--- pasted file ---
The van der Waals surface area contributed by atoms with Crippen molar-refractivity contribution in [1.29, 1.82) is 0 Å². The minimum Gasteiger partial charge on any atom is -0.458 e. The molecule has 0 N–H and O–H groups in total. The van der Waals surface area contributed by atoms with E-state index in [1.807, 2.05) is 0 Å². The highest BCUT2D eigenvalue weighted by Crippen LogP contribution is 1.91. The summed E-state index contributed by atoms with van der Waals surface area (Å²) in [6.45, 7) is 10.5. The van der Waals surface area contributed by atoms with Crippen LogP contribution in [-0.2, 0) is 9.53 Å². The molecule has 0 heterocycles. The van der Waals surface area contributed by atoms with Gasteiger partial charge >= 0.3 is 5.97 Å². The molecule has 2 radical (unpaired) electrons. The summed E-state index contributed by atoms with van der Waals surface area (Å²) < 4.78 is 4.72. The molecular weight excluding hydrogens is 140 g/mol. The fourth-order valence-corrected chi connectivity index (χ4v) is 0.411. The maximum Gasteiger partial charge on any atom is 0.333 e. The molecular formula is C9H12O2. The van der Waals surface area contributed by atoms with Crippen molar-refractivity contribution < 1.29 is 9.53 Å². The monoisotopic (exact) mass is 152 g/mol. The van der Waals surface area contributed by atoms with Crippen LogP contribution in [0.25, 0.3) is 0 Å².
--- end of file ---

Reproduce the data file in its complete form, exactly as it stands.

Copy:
The van der Waals surface area contributed by atoms with Crippen molar-refractivity contribution in [1.29, 1.82) is 0 Å². The minimum Gasteiger partial charge on any atom is -0.458 e. The molecule has 0 N–H and O–H groups in total. The van der Waals surface area contributed by atoms with E-state index in [1.807, 2.05) is 0 Å². The highest BCUT2D eigenvalue weighted by Crippen LogP contribution is 1.91. The summed E-state index contributed by atoms with van der Waals surface area (Å²) in [6.45, 7) is 10.5. The van der Waals surface area contributed by atoms with Crippen LogP contribution in [-0.2, 0) is 9.53 Å². The molecule has 0 heterocycles. The van der Waals surface area contributed by atoms with Gasteiger partial charge >= 0.3 is 5.97 Å². The molecule has 2 radical (unpaired) electrons. The summed E-state index contributed by atoms with van der Waals surface area (Å²) < 4.78 is 4.72. The molecular weight excluding hydrogens is 140 g/mol. The fourth-order valence-corrected chi connectivity index (χ4v) is 0.411. The maximum Gasteiger partial charge on any atom is 0.333 e. The molecular formula is C9H12O2. The van der Waals surface area contributed by atoms with Crippen molar-refractivity contribution < 1.29 is 9.53 Å². The monoisotopic (exact) mass is 152 g/mol. The van der Waals surface area contributed by atoms with Crippen LogP contribution in [0.25, 0.3) is 0 Å².